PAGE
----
Climate Experience:

The number of bogong moths found in caves across the Australian Alps has decreased by the millions.


  • The decline in numbers is due to a lack in rainfall; the region needs enough rain for vegetation to grow sufficiently to feed the caterpillars.[1]
  • The region has seen some of the biggest rainfall reductions across the country.[2]
  • In 16 out of the last 18 years winter rainfall in south eastern Australia has been below average.[3]


  • Current projections estimate the region will see a further 20% decline in rainfall by 2100.[4]
  • Disappearance of the bogong moth will impact other wildlife, particularly the critically endangered pygmy possum that relies on them for food.[5]
  • Victoria has the highest number of threatened species of all states/territories in Australia.[6]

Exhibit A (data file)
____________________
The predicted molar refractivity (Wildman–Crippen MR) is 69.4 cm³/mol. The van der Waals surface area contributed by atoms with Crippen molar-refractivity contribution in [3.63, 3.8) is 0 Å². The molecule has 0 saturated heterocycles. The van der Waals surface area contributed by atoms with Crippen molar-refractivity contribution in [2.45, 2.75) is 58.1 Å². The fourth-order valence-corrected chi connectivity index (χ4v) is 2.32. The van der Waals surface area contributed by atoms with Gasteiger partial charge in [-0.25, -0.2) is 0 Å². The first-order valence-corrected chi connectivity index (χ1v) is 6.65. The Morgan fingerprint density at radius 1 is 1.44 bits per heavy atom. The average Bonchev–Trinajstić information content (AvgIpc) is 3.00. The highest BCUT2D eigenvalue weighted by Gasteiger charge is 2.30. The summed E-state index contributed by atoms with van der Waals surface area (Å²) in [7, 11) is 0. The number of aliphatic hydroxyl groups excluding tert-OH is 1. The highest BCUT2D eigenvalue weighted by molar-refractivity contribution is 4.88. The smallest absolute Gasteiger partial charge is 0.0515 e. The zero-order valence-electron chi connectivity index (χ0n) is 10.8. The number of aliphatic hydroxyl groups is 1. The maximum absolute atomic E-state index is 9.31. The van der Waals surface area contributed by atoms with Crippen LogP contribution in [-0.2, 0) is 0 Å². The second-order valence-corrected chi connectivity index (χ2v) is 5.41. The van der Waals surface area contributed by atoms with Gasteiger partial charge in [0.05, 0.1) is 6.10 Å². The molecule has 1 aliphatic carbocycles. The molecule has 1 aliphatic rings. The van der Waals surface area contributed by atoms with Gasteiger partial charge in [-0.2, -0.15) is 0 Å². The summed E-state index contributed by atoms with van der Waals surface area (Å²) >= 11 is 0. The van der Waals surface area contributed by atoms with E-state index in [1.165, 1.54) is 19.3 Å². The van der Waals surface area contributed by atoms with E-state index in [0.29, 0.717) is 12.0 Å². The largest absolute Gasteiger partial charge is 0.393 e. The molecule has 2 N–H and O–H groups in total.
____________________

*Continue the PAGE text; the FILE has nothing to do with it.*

What can be done?

  • Email your local MP and tell them that action on climate is important to you and explain the impacts being felt in your area. One email might not feel like much but most politicians consider it to be representative of 100 citizens.
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* We aim to keep our material as accurate and as relevant as possible. Working with climate science, a field that is being constantly updated, keeps us on our toes. Information on this site was gathered on June 1 2019; if you notice information that needs updating please let us know. For the full reference list please see the following.



[2]CSIRO, “State of the Climate.”6.


[4]Peter Jacobs & Gillian Anderson, “Australian Alps Climate Futures,” (Canberra: Australian National University, 2016).3.

[5]Graham Readfearn, “Decline in bogong moth numbers leaves mountain pygmy possums starving,” The Guardian, published February 25, 2019,

[6]Comissioner for Environmental Sustainability Victoria, “Interim Victorian State of the Environment Report 2018,” (Melbourne: Victoria State Government, 2018).21.